Remembering Margo LaGattuta

My eyes like old glass windows, dusted with lost days, are ready to hold the new light.” — Margo LaGattuta, from “Pretending to Be a Barn”

IMG_0051I found the e-mail from another writer-friend early this morning. It wasn’t unexpected, though I’d learned only two days ago that Margo LaGattuta was suddenly terminally ill.

“Margo died peacefully tonight, surrounded by her sons and sisters and friends….It was quite beautiful and I just know she’s writing a poem about it….”

It’s never easy to lose a mentor or a friend, and the best we can hope for is one last chance to say thank you. Which is why I am grateful to writer Carolyn Walker for contacting me this week — just in time to make it to the hospital to see Margo yesterday morning.

Over the years, Margo became a treasured friend. Whenever we were speaking at the same writers’ conferences, or attending literary events around town, I loved spotting her smiling face and wild bohemian outfits in the crowds of more conservatively dressed journalists and writers who were attending the programs. She always looked every inch the poet — the unbridled creative spirit — that she was.

She interviewed me for her radio show (“Art in the Air”/ WPON) after my first book was published in 1994, and in the process, I learned a thing or two from Margo about book promotion. Later on, it meant the world to me when she agreed to be the keynote speaker at the banquet when my second book, Writing Home, was awarded “Book of the Year” by Think Club Publications in 2006. There was also a time when the two of us wrote columns for the same newspaper, so we’d often chat on the phone when we had trouble navigating the ever-changing seas of print journalism.

But our relationship began as teacher and student. It seems that whenever I was going through a dry spell, or felt lost and blocked, Margo happened to be offering a local creative writing workshop that would shake me out of myself and inspire me to start writing again. In particular, I remember a weekend workshop at Cranbrook in Bloomfield Hills, about 18 years ago, which I attended a month after my father died. That same year, the travel magazine I’d been editing for five years suddenly folded — and I had no idea what to do next. I was blocked and sad.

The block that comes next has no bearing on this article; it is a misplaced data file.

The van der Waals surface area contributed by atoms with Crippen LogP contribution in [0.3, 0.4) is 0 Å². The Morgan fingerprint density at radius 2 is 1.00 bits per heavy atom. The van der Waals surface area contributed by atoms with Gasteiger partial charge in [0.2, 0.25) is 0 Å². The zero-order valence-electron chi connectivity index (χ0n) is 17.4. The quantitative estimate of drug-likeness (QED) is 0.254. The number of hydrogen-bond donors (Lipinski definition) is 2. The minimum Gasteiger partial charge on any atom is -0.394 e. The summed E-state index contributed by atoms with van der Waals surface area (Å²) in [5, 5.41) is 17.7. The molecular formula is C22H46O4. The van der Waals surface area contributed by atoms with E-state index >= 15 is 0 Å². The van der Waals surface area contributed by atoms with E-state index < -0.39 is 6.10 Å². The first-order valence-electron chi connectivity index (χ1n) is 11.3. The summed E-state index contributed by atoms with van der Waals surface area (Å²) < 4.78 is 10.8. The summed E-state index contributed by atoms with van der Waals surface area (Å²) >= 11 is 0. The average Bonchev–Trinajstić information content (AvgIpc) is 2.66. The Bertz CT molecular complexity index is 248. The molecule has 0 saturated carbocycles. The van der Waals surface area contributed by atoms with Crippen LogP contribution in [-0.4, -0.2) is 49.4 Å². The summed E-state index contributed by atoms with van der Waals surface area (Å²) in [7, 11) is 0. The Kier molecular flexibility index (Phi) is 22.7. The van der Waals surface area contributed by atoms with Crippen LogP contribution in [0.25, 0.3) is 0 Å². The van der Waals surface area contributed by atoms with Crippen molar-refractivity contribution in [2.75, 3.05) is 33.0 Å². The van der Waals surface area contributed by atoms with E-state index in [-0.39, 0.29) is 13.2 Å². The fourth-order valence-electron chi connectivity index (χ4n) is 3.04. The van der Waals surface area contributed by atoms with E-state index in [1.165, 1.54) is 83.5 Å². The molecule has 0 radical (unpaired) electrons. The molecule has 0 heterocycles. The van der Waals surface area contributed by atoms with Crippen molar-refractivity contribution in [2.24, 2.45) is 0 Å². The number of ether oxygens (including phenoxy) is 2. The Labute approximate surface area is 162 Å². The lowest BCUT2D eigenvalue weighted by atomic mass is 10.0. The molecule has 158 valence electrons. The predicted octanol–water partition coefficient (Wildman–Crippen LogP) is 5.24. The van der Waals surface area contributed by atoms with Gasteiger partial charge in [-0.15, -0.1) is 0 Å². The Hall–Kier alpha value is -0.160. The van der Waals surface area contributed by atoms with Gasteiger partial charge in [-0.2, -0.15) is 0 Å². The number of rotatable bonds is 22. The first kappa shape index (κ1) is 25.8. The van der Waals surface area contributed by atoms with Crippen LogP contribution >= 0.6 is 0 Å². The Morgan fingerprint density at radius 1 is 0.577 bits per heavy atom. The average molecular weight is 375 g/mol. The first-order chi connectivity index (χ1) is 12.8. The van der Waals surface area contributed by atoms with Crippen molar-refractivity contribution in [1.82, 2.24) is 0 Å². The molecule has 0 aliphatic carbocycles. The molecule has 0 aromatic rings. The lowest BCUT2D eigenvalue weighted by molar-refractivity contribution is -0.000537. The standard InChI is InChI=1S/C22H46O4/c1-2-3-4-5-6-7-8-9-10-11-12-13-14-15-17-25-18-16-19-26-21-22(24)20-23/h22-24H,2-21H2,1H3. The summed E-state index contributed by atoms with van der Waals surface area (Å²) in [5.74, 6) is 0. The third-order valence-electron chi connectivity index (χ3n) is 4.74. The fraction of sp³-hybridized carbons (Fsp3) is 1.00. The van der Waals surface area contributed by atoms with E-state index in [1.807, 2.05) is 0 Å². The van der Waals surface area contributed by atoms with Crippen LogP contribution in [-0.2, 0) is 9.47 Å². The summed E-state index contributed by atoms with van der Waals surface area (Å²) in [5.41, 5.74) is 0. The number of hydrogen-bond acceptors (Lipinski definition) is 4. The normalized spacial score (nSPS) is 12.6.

But after that weekend workshop at Cranbrook, I felt as if the fog had magically lifted. Margo helped me find new ways to express my grief, and best of all, I got back on my proverbial horse and rode off to one of the most productive periods of my writing life.

I know I’m only one of hundreds (or thousands) claiming to be moved and changed by Margo’s “Inventing the Invisible” workshops, not to mention all the students she inspired in her college English classes over the years. Her encouragement launched countless writing careers. And, of course, we all deeply admired her poetry, newspaper columns, and essays. Shocked by her sudden passing, many of us are asking: Where will we find another Margo?

I am going through another rough period now, as my widowed mother is slowing drifting through the foggy landscape of dementia, needing more of my time and care. Once again, I’m at a creative impasse. When I arrived at Margo’s bedside at the hospital yesterday, I desperately wanted to say: “Margo, I need your advice again.” Instead, I simply thanked her for everything — for introducing me to some of my favorite poets, including Billy Collins and Mary Oliver and Margo LaGattuta. I told her I was grateful for all the times she helped rescue and refuel my creative soul. I also told her that Billy Collins had just come out with a new book of poems, and that I didn’t think they were as good as his earlier stuff. She was unable to speak, but she smiled.

Tonight I’ll pull down Margo’s books of poetry from my shelves and reread my favorites. Here is one from The Dream Givers (Lake Shore Publishing; 1990). It’s an early poem that, for me, conjures the light and spirit Margo brought to her work, her students, her creative life:

and the journey flashed
through me like a light
year.  Some electric sound
got me moving from
the original place over
mountains and dusty
windows outside of time.

I became a small shadow,
something anyone might have
missed. I began spinning
deep in tomorrow’s orchard.

I came by a river
and the water keeps rising.
I came to begin something wild.

(By Margo LaGattuta; 1990; Lake Shore Press.) 

— Top photo: “Morning in Vinsetta Park” by Cindy La Ferle; 2010 —


Celebrate Margo and her poetry Wednesday, August 31, 7 – 10pm, at the Lido Gallery in Birmingham. Bring ONE of your favorite Margo poems to read aloud to honor her memory. This event is free to the public.


The September 5 issue of Community Lifestyles, where Margo published her popular “Word in Edgewise” columns, will be devoted to her memory. This issue will include a new piece I wrote, detailing Margo’s influence and impact on the metro-Detroit writing community. Watch for the issue online or in your mailbox if you live in the area.